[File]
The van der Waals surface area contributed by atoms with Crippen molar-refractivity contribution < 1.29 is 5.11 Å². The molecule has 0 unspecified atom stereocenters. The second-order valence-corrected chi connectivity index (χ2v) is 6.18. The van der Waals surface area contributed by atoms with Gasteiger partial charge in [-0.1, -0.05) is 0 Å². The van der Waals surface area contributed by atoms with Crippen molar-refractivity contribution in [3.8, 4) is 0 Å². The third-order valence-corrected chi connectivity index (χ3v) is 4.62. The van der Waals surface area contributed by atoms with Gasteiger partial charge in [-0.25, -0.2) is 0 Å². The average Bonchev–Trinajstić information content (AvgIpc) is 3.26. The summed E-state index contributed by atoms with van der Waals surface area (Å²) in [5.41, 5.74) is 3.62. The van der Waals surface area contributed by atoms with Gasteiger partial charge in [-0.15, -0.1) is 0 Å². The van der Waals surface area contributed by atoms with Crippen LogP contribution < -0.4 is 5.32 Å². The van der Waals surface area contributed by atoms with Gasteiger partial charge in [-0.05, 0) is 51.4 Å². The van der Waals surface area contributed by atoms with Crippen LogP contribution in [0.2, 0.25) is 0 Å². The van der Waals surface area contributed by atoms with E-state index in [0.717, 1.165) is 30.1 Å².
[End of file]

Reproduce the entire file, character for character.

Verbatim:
The van der Waals surface area contributed by atoms with Crippen molar-refractivity contribution < 1.29 is 5.11 Å². The molecule has 0 unspecified atom stereocenters. The second-order valence-corrected chi connectivity index (χ2v) is 6.18. The van der Waals surface area contributed by atoms with Gasteiger partial charge in [-0.1, -0.05) is 0 Å². The van der Waals surface area contributed by atoms with Crippen molar-refractivity contribution in [3.8, 4) is 0 Å². The third-order valence-corrected chi connectivity index (χ3v) is 4.62. The van der Waals surface area contributed by atoms with Gasteiger partial charge in [-0.25, -0.2) is 0 Å². The average Bonchev–Trinajstić information content (AvgIpc) is 3.26. The summed E-state index contributed by atoms with van der Waals surface area (Å²) in [5.41, 5.74) is 3.62. The van der Waals surface area contributed by atoms with Gasteiger partial charge in [-0.15, -0.1) is 0 Å². The van der Waals surface area contributed by atoms with Crippen LogP contribution < -0.4 is 5.32 Å². The van der Waals surface area contributed by atoms with Gasteiger partial charge in [-0.05, 0) is 51.4 Å². The van der Waals surface area contributed by atoms with Crippen LogP contribution in [0.2, 0.25) is 0 Å². The van der Waals surface area contributed by atoms with E-state index in [0.717, 1.165) is 30.1 Å².